Minimum wage hikes are unlikely to reduce crime rates and instead could increase them, according to a new study produced by the National Bureau of Economic Research (NBER).
The study’s release coincides with the House Education and Labor Committee’s advancement of the Raise the Wage Act of 2019, which would increase the federal minimum wage to $15 an hour over several years.
It also refutes the argument made in 2016 by the former president’s Council of Economic Advisors (CEA) who claimed raising the minimum wage to $12 per hour could prevent nearly 500,000 crimes annually.
The authors of the study, Zachary Fone of the University of New Hampshire, Joseph Sabia of San Diego State University, and Resul Cesur of the University of Connecticut, disagree.
"While we respect the team of economists working at the CEA at that time, the report’s conclusion unfortunately rested on the assumption that minimum wage increases would only generate wage gains without any substantial offsetting employment or human capital effects," San Diego State University professor Joseph Sabia explains. "Our study shows that these effects cannot be ignored. The adverse employment effects generated by a $15 minimum wage are likely to increase property crime among some young adults."
Sabia notes that they found evidence "that some affected younger workers turn to property crime, either due to excessive idleness or to replace their lost income. Higher minimum wages may, therefore, make some neighborhoods less safe."
Raising the minimum wage, the authors found, could lead to roughly 410,000 additional property crimes committed by mostly 16 to 24-year olds, and cost taxpayers $2.4 billion in associated crime costs.
"Raising the minimum wage doesn't just increase joblessness – it increases property crime as well," Samantha Summers, EPI’s communication director, said. "Pushing a wage hike of this magnitude is guaranteed to bring negative consequences that hurt those who the policy is intended to help."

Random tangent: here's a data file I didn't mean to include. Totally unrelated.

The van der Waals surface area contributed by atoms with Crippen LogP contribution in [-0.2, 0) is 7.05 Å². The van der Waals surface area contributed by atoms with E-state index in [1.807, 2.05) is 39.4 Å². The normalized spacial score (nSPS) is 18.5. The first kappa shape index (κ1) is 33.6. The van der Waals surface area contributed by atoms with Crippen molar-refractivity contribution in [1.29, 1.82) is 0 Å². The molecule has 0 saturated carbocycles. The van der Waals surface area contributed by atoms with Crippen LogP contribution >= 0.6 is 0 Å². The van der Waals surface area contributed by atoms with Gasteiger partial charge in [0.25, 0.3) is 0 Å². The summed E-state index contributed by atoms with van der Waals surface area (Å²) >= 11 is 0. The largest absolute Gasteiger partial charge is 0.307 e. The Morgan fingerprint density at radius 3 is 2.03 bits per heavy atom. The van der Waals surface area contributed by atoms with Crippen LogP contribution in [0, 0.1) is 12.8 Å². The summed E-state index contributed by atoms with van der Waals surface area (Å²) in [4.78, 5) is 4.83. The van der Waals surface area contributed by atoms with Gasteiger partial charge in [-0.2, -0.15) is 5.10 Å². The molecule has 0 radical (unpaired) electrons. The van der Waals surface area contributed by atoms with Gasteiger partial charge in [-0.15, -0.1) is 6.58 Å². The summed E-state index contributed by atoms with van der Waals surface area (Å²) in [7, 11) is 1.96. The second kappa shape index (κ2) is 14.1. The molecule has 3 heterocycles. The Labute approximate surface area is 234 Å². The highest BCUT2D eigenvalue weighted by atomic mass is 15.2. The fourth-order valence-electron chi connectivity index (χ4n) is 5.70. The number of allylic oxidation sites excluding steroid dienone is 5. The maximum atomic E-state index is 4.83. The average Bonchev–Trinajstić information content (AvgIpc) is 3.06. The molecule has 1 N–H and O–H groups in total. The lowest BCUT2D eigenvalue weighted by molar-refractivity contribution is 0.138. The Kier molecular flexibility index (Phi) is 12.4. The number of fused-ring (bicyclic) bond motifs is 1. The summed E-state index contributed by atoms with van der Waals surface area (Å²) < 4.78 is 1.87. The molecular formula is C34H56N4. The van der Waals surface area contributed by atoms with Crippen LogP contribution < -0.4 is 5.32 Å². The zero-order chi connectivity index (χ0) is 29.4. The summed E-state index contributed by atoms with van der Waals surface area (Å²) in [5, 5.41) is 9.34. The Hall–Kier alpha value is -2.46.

The study examined 20 years worth of data from the FBI's Uniform Crime Reports, the National Incident-Based Reporting System, and the National Longitudinal Survey of Youth 1997. The economists focused on "younger, less experienced teens and young adults who make up a disproportionate share of the minimum wage workforce, and who are more likely to face the brunt of any increase."
They examined property crimes, violent crimes and drug crimes, and used a regression method and other econometric strategies to determine the effect of the minimum wage. They sought to "be sure we were not confusing correlation with causation," Sabia says.
Their analysis found that property crimes were more likely to be larceny than burglary, motor vehicle theft or arson. Increased crime rates were identified in counties with populations over 100,000.
By comparing the crime responsiveness to minimum wage increases, the authors found that a 10 percent increase in the minimum wage between 1998 and 2016 led to nearly 80,000 additional property crimes committed by 16-to-24 year olds. Using the same metrics, they calculated that if the $15 per hour minimum wage was implemented, another 410,000 property crimes would be committed as a result.
The report, Ryan Bourne at the Cato Institute, argues, "presents robust evidence that minimum wage hikes do not reduce crime. In fact, they increase property crime arrests among 16-24 year olds – the group for whom the minimum wage is most likely to bite."
The study was supported in part by the Employment Policies Institute (EPI), which also published a book and policy brief to explain the socio-economic consequences of a $15 minimum wage mandate. EPI estimates the mandate could result in the loss of two million jobs.
In February 2019, EPI surveyed 197 economists in the U.S.; 74 percent said they oppose the federal minimum wage mandate; 88 percent said an acceptable federal minimum wage should be less than $15 an hour; 84 percent said a $15 minimum wage would have negative effects on youth employment levels; 77 percent said it would have a negative effect on the number of available jobs; 56 percent said it would negatively impact adult employment levels.
Among those surveyed, 64 percent said a better alternative to increasing the minimum wage would be to expand the Earned Income Tax Credit (EITC). The EITC has proven to increase income and reduce poverty for many without the unintended negative consequences a higher minimum wage presents, they argue.
Sabia adds, "expansions in the generosity and eligibility for the EITC would be far a more effective anti-poverty policy than raising the minimum wage."
Published under: Minimum Wage